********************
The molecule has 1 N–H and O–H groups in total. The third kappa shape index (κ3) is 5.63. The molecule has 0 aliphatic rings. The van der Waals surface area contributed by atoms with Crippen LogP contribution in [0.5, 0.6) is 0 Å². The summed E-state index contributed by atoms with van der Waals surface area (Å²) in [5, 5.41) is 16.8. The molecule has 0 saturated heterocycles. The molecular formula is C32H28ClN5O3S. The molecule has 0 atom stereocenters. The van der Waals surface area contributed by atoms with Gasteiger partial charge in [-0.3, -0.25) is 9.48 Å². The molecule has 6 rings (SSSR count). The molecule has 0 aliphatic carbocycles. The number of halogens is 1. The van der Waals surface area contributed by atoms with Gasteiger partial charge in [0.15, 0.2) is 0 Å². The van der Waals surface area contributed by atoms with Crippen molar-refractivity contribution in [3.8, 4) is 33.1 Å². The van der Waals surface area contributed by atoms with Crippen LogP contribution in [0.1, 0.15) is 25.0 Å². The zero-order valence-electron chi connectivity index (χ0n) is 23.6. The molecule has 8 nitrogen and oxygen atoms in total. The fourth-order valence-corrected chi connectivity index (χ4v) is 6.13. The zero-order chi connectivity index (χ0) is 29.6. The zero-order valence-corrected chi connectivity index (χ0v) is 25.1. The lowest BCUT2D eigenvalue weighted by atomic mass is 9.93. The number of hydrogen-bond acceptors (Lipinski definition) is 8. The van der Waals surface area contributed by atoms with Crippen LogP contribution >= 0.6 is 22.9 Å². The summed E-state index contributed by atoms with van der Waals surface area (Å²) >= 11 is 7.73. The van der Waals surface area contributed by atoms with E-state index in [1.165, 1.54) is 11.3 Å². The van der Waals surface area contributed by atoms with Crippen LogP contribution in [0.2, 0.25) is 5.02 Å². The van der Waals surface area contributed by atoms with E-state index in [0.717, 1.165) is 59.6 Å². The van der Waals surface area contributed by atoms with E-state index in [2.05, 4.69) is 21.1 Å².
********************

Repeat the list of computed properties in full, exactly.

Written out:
The molecule has 1 N–H and O–H groups in total. The third kappa shape index (κ3) is 5.63. The molecule has 0 aliphatic rings. The van der Waals surface area contributed by atoms with Crippen LogP contribution in [0.5, 0.6) is 0 Å². The summed E-state index contributed by atoms with van der Waals surface area (Å²) in [5, 5.41) is 16.8. The molecule has 0 saturated heterocycles. The molecular formula is C32H28ClN5O3S. The molecule has 0 atom stereocenters. The van der Waals surface area contributed by atoms with Gasteiger partial charge in [-0.3, -0.25) is 9.48 Å². The molecule has 6 rings (SSSR count). The molecule has 0 aliphatic carbocycles. The number of halogens is 1. The van der Waals surface area contributed by atoms with Gasteiger partial charge in [0.15, 0.2) is 0 Å². The van der Waals surface area contributed by atoms with Crippen molar-refractivity contribution in [3.8, 4) is 33.1 Å². The van der Waals surface area contributed by atoms with Crippen LogP contribution in [0.1, 0.15) is 25.0 Å². The zero-order valence-electron chi connectivity index (χ0n) is 23.6. The molecule has 8 nitrogen and oxygen atoms in total. The fourth-order valence-corrected chi connectivity index (χ4v) is 6.13. The zero-order chi connectivity index (χ0) is 29.6. The zero-order valence-corrected chi connectivity index (χ0v) is 25.1. The lowest BCUT2D eigenvalue weighted by atomic mass is 9.93. The number of hydrogen-bond acceptors (Lipinski definition) is 8. The van der Waals surface area contributed by atoms with Crippen LogP contribution >= 0.6 is 22.9 Å². The summed E-state index contributed by atoms with van der Waals surface area (Å²) >= 11 is 7.73. The van der Waals surface area contributed by atoms with E-state index in [1.165, 1.54) is 11.3 Å². The van der Waals surface area contributed by atoms with Crippen LogP contribution in [0.2, 0.25) is 5.02 Å². The van der Waals surface area contributed by atoms with E-state index in [0.717, 1.165) is 59.6 Å². The van der Waals surface area contributed by atoms with E-state index in [2.05, 4.69) is 21.1 Å².